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In recent days, we have witnessed a high profile microcosm of the struggle in which our men’s group and we have been engaged for nearly a decade. The arena was no less than the National Football League, the most popular sports league in the United States. The fray was between a 27-year-old quarterback and a 68-year-old sports journalist. The outcome, if we as a global community are lucky, will be an increasingly progressive concept of masculinity.

First, a bit about our men’s group. Since 2012, we have brought men together to redefine masculinity founded in connection, vulnerability, growth, authenticity, justice, and play. For us, living our best lives requires work and thoughtfulness and acceptance of our imperfect nature. The men in this group accept and embrace the idea that, with work and support, we can become better husbands, brothers, fathers, friends, citizens, and leaders.

That much should shed light on why we care about this incident, which went down like this. Dak Prescott is the professional football player in this story. The Dallas Cowboys quarterback revealed recently that he was dealing with depression during the onset of the coronavirus pandemic and sought help after the death of his brother, Jace, who committed suicide in April. Skip Bayless is the sports journalist who subsequently weighed in, “I don’t have sympathy for him going public with ‘I got depressed, I suffered depression early in COVID to the point that I couldn’t even go work out.’ Look, he’s the quarterback of America’s team. You know and I know the sport that you play, it is dog eat dog. It is no compassion.”

We were inspired by the vulnerability that Dak, and his brother Tad, showed in their interview with Graham Bensinger. The way that Dak opened up publicly is not typical of professional athletes, and we saw tremendous courage and leadership in the two brothers’ willingness to share their experiences and emotions. We were disheartened by the very different opinion that Mr. Bayless shared: that revealing weakness makes it difficult for others to believe in you, and that quarterbacks and CEOs lose their ability to lead when others become aware of their imperfections. 

It is entirely possible that Mr. Bayless consciously decided to be controversial and sensationalistic in order to boost his show’s ratings and his own personal brand. It is also possible that he has never been blessed with a group like ours that can create the space and safety for men to escape the antiquated societal false equivalence of strength and invulnerability. In any case, we believe that Mr. Bayless was expressing the beliefs that he and many of us have been taught.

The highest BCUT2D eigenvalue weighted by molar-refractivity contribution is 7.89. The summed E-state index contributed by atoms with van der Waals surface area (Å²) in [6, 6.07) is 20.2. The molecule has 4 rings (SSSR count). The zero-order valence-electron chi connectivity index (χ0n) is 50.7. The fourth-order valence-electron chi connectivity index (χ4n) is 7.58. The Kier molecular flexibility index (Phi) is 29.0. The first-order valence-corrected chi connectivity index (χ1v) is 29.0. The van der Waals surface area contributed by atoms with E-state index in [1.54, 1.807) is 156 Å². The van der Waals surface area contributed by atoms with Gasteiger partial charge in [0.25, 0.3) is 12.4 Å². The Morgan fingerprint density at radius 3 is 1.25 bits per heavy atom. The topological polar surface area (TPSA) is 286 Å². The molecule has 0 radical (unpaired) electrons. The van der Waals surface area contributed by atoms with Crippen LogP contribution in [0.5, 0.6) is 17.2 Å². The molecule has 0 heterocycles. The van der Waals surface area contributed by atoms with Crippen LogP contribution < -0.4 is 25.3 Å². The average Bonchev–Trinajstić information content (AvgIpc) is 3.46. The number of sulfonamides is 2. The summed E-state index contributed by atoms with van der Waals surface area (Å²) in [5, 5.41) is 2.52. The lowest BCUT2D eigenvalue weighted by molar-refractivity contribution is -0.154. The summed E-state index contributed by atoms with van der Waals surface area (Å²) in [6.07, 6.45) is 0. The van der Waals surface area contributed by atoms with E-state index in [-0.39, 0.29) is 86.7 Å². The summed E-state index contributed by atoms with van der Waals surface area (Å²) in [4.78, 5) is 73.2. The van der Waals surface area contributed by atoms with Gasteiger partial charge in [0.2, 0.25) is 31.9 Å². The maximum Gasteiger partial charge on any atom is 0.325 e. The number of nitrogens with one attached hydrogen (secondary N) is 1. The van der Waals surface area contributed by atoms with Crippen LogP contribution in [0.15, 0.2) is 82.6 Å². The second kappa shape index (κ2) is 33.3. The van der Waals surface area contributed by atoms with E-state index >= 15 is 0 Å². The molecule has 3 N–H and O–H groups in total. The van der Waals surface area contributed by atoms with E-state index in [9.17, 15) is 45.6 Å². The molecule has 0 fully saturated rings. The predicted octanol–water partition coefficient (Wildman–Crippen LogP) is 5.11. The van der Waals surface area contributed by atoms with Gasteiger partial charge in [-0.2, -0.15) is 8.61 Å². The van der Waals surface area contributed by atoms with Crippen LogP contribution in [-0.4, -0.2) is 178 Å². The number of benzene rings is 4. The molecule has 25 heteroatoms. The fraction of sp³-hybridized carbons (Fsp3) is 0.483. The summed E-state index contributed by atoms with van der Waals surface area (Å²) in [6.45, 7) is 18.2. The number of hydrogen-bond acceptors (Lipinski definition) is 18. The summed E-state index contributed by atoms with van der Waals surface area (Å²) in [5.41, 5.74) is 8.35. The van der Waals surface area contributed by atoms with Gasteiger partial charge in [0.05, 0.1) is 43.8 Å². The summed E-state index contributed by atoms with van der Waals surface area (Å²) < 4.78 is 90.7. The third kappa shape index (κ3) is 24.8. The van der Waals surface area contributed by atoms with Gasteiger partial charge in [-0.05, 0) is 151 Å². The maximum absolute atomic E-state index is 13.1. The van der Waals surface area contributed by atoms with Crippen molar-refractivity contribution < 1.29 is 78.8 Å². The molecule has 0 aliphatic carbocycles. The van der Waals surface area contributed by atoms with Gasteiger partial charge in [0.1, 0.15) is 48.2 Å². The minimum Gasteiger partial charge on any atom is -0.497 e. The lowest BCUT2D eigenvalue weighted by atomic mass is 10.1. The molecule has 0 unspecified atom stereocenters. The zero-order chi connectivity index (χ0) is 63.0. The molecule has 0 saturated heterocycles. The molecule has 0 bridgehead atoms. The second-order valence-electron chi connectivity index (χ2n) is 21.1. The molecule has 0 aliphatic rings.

Mr. Bayless went on to say this about depression: “You just fight. You gotta fight back. You can’t give in to the depression. You just try to rise above it.” Unfortunately, this too is a lesson that Mr. Bayless and tens of millions of boys have been taught: do not ask for help. It is an outdated idea, never founded on evidence, that men can and should “brute force” their way through any and all challenges. In its most grotesque form, this message is to “man up.”  

We are working among ourselves and to reach other men on acknowledging our imperfectness and on getting better. And if there is one requirement for continuous improvement, it is a willingness to be helped. At our last retreat in January, each man received a copy of a book we love titled The Boy, the Mole, the Fox and the Horse by Charlie Mackesy. At one point in the book, the boy asks the horse, “What is the bravest thing you’ve ever said?” The horse replies, “Help. Asking for help isn’t giving up, it’s refusing to give up.” These are simple and incredibly powerful words of wisdom that we want all men to hear. 

This incident between two men born just over four decades apart highlights the tension between the old-school idea that men should not show emotion, let alone vulnerability, and the new-school belief that vulnerability is strength. We encourage all men to take the lead of Dak and Tad Prescott and the growing number of men who are acknowledging their need for help and then asking for it. These men are bravely questioning legacy ideas that society has impressed upon us. These men are leading.

For Skip Bayless: If you are reading this and inferring that we don’t think you are a real man, take heart. We don’t think that at all. Our group is full of imperfect men who have gotten comfortable with the notion that we will continue to make mistakes. And we come together to help and be helped.

By Mike Rosen and Chris Lozier


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